“They started telling me stories here and there,” Baylor said. “I pointed out a building I thought was really cool and they’d have a story behind it. I started to think it’d be cool to share some of this. Their stories got me into researching. They are little stories here and there, and I’ve always loved hearing old stories. That’s kind of what piqued my interest in starting the page, to share the stories, and to share what I was reading, because what’s the point of researching anyway?”
Her Instagram page is a mishmash of appreciation of Watertown, featuring old images and fresh images with ties to the past. Her feedback is impressive. An example:
“I did a ‘now & then’ post on Lillian Street Fire Station No.4 last month, but today a picture of the man who possibly took the photo of the station, circa 1920, was shared with me! ... Or is he filming? Hmm.’”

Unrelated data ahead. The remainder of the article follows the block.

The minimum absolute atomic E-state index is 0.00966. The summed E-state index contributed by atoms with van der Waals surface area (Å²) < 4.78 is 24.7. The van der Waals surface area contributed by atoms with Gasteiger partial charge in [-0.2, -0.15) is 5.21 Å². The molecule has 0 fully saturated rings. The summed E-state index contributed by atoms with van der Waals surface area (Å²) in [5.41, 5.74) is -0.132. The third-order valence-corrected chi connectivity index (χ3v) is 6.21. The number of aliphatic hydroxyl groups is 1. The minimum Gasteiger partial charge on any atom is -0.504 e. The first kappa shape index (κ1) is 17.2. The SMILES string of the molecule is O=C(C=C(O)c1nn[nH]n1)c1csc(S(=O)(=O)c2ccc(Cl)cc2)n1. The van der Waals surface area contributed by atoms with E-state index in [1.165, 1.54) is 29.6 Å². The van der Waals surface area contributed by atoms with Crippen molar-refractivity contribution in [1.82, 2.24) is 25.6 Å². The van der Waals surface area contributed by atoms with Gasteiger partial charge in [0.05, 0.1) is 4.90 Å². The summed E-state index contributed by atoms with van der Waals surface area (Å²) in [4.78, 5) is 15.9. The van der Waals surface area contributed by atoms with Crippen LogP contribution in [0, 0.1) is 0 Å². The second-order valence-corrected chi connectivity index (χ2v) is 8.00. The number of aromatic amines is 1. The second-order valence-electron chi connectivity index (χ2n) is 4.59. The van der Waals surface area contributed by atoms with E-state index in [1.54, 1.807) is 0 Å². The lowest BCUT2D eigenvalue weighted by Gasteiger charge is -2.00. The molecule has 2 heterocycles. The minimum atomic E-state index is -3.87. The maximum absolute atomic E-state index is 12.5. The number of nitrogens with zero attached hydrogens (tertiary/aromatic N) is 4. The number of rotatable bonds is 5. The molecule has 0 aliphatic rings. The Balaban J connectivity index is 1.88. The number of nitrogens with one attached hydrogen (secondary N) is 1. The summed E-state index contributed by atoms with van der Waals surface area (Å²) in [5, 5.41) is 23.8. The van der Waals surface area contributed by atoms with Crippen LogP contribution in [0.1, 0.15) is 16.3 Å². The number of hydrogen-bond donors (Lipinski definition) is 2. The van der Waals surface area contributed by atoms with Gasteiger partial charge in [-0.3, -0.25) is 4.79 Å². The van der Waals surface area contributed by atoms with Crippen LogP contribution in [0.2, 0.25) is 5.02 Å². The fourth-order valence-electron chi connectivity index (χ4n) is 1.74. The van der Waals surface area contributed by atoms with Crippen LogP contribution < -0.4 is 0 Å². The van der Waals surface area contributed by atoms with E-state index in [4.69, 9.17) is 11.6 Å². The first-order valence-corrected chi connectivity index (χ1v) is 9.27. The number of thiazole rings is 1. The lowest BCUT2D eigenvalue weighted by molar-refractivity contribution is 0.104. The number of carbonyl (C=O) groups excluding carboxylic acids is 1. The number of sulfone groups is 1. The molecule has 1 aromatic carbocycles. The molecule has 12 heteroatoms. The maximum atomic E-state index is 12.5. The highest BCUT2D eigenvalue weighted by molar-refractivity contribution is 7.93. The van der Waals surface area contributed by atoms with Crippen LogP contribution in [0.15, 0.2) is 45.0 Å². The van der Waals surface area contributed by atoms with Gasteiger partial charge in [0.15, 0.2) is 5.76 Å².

An example of appreciating things she sees today, but with an eye toward the past:
“I love this 1880 home for sale at 657 Thompson St., Watertown, NY. I couldn’t find much history on it with my usual searches, unfortunately, except for the name ‘Miss Gertrude Bevans’ who was living here in the 1920s.”
Baylor also dives deeper into some subjects, posting photo essays on subjects ranging from Tayor Mansion to the Court Street bridge. One link is an “SOS” — a call to save a certain building from destruction.